Technical Q&A QA1831

Adding Bluetooth LE MIDI Support

Q:  How can I add Bluetooth LE MIDI support to my application?

A: With the release of iOS 8 and OS X Yosemite, sending and receiving MIDI data is supported using Bluetooth Low Energy connections on any iOS device or Mac that has native Bluetooth Low Energy support. All established connections are secure which means that pairing is enforced and connections cannot be made to your devices without your explicit consent.

After a connection is established, it simply appears as an ordinary MIDI device that any MIDI application can communicate with.


There are two key roles involved in a Bluetooth connection; the Central and the Peripheral. In order to have a Bluetooth connection one Central and a minimum of one Peripheral device is required.

The Peripheral's job is to become discoverable and advertise that it has some functionality you can connect to. For Bluetooth MIDI, the peripheral side will advertise its MIDI capabilities. The Central may scan for a Peripheral device that is advertising MIDI capability and then establish a connection.

After a Bluetooth connection has been established, MIDI data can be transferred bi-directionally between the Central and the Peripheral. Both iOS devices and Macs can play either role allowing Mac to Mac, iOS to iOS, Mac to iOS or iOS to Mac connections.


The Audio MIDI Setup applications provides a Bluetooth configuration icon in the MIDI Studio Panel (see Figure 1) that allows a Mac to play the role of either Central or Peripheral.

Double clicking the Bluetooth configuration icon will open a new window (see Figure 2). This window will allow you to play either the Central or the Peripheral role. In the top part of this window (this is the Peripheral view) click the Advertise button to become discoverable. This will allow the Mac to take on the role of Peripheral. When advertising, the buttons name will change to Stop Advertising which can be pressed to stop discoverability.

In the bottom part of the window (this is the Central view) you can connect to a device advertising MIDI functionality allowing the Mac to take on the role of Central. Once the pairing happens, a new MIDI device will appear in the setup and any application making use of MIDI devices will be able to see the device and communicate with it.

Figure 1  Audio MIDI Setup MIDI Studio panel showing Bluetooth Configuration Icon.
Figure 2  Audio MIDI Setup Bluetooth Configuration Window.


There are two view controller objects which are part of the CoreAudioKit framework that can be used to manage Bluetooth MIDI connections on iOS. Both of these Bluetooth MIDI view controllers inherit from UIViewController.

CABTMIDICentralViewController allows an application to play the role of the Central, which means the application can scan and connect to a Peripheral device.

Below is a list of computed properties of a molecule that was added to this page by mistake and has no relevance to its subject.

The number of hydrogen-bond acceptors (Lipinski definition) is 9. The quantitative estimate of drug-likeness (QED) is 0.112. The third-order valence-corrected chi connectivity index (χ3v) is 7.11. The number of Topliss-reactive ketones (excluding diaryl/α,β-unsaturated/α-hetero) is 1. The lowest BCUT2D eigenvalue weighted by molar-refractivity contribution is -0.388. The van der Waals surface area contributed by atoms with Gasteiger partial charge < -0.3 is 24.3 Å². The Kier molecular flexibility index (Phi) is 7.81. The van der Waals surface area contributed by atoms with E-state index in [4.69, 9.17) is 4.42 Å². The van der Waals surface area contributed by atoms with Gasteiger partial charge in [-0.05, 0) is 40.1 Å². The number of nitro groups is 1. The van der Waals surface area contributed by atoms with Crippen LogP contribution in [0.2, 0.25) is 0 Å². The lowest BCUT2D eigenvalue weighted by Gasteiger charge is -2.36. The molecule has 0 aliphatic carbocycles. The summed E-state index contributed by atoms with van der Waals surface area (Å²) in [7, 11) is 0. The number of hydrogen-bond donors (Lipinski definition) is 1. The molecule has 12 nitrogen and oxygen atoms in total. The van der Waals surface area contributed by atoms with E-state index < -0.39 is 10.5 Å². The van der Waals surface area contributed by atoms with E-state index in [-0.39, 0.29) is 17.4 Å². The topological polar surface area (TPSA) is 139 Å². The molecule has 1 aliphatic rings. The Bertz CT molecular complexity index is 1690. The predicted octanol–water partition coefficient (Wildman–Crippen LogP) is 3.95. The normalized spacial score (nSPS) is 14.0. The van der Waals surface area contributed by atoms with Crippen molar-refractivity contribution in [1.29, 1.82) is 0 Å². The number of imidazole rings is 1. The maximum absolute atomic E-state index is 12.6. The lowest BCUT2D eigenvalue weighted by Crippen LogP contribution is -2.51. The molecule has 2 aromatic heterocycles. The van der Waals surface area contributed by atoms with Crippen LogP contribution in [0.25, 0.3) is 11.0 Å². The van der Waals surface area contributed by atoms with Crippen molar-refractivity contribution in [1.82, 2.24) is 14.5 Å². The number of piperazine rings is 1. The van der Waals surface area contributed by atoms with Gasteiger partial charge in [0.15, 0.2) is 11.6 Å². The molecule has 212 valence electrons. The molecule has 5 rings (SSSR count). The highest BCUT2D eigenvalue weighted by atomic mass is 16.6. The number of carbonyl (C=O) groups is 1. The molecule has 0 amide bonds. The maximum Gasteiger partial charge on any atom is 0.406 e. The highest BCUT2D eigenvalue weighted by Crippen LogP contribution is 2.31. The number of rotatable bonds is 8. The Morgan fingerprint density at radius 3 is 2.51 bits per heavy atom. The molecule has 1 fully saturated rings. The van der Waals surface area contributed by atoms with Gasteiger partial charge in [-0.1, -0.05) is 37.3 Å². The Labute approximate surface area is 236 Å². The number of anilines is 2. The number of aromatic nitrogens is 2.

CABTMIDILocalPeripheralViewController allows an application to play the role of Peripheral, which allows the application to advertise its services and wait for a connection.

The code in Listings 1 and 2 demonstrate how these view controllers can be displayed. The techniques shown may be used interchangeably with both view controllers. Please see the View Controller Programming Guide for iOS for more information.

Listing 1  Presenting a CABTMIDICentralViewController

- (void)doneAction:(id)sender
    [self dismissViewControllerAnimated:YES completion:nil];
- (IBAction)configureCentral:(id)sender
    CABTMIDICentralViewController *viewController = [CABTMIDICentralViewController new];
    UINavigationController *navController = [[UINavigationController alloc] initWithRootViewController:viewController];
    // this will present a view controller as a popover in iPad and modal VC on iPhone
    viewController.navigationItem.rightBarButtonItem =
        [[UIBarButtonItem alloc] initWithBarButtonSystemItem:UIBarButtonSystemItemDone
    navController.modalPresentationStyle = UIModalPresentationPopover;
    UIPopoverPresentationController *popC = navController.popoverPresentationController;
    popC.permittedArrowDirections = UIPopoverArrowDirectionAny;
    popC.sourceRect = [sender frame];
    UIButton *button = (UIButton *)sender;
    popC.sourceView = button.superview;
    [self presentViewController:navController animated:YES completion:nil];

Listing 2  Pushing a CABTMIDILocalPeripheralViewController

- (IBAction)configureLocalPeripheral:(UIButton *)sender {
    CABTMIDILocalPeripheralViewController *viewController = [[CABTMIDILocalPeripheralViewController alloc] init];
    [self.navigationController pushViewController: viewController animated:YES];


What's New In Core Audio - WWDC 2014 Session 501

View Controller Programming Guide for iOS

Document Revision History


New document that summarizes how to use Bluetooth LE MIDI starting with iOS 8 and OS X 10.10